The Pacific nation of Palau is banning a large number of sunscreens due to fears they are harmful to coral reefs, joining a growing list of places which limit their use.
"Plastic waste, chemical pollution, resource over-consumption and climate change all continue to threaten the health of our pristine paradise," Palau President Tommy Remengesau said in a statement on the signing into law of the Responsible Tourism Education Act of 2018.
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Environment and natural resources
Islands and reefs
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Beauty and personal care
Business and industry sectors
Business, economy and trade
Cosmetics and toiletries
Sunscreen and sun tanning products
Travel and tourism
"The steps taken in this legislation will help ensure both visitors and locals alike are more aware of the role they play in conservation."
Under the new law, "reef-toxic sunscreens" will be prohibited from sale or import into the country after January 1, 2020. Tourists who bring banned sunscreens to Palau after that date could have them confiscated, while retailers selling the products will face a fine of up to $1,000.
Tour operators will be required to offer customers "with a reusable alternative" to plastic or polystyrene bottles, cups, straws and containers, though the act stopped short of a full ban on the items.
In a statement, Palau's tourism ministry said it was the first country in the world to introduce such a ban on a national scale, and listed the newly prohibited compounds "known or strongly suspected to cause endocrine disruption and other damage to marine wildlife such as corals, fish and invertebrates, but also humans."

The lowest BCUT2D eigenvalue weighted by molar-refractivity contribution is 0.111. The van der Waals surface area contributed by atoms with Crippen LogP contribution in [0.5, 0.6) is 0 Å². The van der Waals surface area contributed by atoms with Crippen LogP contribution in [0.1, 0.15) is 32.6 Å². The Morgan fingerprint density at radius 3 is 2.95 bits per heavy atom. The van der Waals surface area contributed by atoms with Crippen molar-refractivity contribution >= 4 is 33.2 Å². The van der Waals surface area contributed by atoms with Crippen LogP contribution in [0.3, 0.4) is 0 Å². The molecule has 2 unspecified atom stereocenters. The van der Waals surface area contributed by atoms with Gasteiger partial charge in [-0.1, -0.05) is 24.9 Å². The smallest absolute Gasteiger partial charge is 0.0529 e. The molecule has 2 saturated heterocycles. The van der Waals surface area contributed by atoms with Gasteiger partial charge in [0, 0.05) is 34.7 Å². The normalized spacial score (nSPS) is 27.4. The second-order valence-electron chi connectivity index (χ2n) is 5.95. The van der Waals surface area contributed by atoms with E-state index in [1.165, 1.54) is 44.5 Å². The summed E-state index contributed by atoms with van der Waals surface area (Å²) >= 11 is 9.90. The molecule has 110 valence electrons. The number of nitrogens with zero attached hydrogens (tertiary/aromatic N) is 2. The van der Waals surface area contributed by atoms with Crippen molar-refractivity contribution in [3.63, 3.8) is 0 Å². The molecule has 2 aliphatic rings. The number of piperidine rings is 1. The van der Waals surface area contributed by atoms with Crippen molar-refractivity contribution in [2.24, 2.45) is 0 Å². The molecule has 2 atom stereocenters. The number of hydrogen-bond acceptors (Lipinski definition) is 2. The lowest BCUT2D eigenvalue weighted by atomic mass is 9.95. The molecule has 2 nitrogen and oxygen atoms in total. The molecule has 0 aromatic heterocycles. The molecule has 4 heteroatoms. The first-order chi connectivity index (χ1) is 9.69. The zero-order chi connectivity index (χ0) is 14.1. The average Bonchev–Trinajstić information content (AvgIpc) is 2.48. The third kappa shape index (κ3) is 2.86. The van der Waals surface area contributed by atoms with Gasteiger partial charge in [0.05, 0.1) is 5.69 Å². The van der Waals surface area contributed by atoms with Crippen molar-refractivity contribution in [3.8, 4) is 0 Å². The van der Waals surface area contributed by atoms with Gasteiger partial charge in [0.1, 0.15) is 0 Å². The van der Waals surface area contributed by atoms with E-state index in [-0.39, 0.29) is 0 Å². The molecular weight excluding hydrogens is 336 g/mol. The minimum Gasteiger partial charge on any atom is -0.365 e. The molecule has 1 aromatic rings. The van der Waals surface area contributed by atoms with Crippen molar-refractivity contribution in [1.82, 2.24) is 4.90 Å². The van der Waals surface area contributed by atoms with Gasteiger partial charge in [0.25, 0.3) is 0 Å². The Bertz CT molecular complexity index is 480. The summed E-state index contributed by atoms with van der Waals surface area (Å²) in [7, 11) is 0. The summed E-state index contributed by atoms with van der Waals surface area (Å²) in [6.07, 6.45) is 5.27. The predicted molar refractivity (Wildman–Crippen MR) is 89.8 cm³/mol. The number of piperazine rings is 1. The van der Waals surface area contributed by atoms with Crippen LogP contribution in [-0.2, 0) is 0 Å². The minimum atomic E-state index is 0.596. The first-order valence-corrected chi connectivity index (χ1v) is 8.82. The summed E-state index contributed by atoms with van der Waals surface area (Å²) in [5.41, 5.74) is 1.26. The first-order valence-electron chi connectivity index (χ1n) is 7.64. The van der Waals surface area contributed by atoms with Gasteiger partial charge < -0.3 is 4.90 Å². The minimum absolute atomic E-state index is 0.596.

These include oxybenzone, octinoxate, octocrylene, triclosan and several parabens. Both oxybenzone or octinoxate have also been banned in Hawaii under a law that kicks in on January 1, 2021, and many of the chemicals have been prohibited in eco-reserves in parts of Mexico for a decade in order to protect coral.
While the risks to humans posed by these ingredients have yet to be conclusively proven, there is growing evidence that they can cause bleaching, deformities, DNA damage and ultimately death in coral when sunscreen washes off beachgoers or is discharged into wastewater treatment plants and deposited into bodies of water.
This is of particular concern for countries and areas where coral reefs are widespread and major tourist attractions, but many experts recommend consumers avoid non "reef-safe" sunscreens regardless of where they swim, due to fears the chemicals could harm other parts of the ocean environment.
According to the Oceanic Society, "between 6,000 and 14,000 tons of sunscreen -- the equivalent of 25 to 60 million bottles -- wash off of snorkelers and swimmers into coral reef environments each year."
The society advises snorkelers and divers in particular to reduce their need for sunscreen by instead wearing more protective clothing in the water, and to always use "reef-safe" products.
While calls for banning types of sunscreen are growing, the country which safeguards the Great Barrier Reef doesn't seem poised to do so anytime soon. Queensland, the Australian state next to the Reef, advises visitors to wear non-polluting sunscreen, but does not require it.
Speaking to Australian publication The New Daily earlier this year, Nial Wheate, a pharmaceutical chemist and associate professor at the University of Sydney, cited greater concerns about skin cancer in Australia as a reason to shy away from a ban.
"I wouldn't support a ban in Australia because I think it would cause more health problems and it would be unlikely to really help our reef," he said.
"Carbon dioxide emissions and higher temperatures are what's killing the reef. The effects of sunscreen would be minor in comparison. I think it's more important that people protect themselves from the sun."
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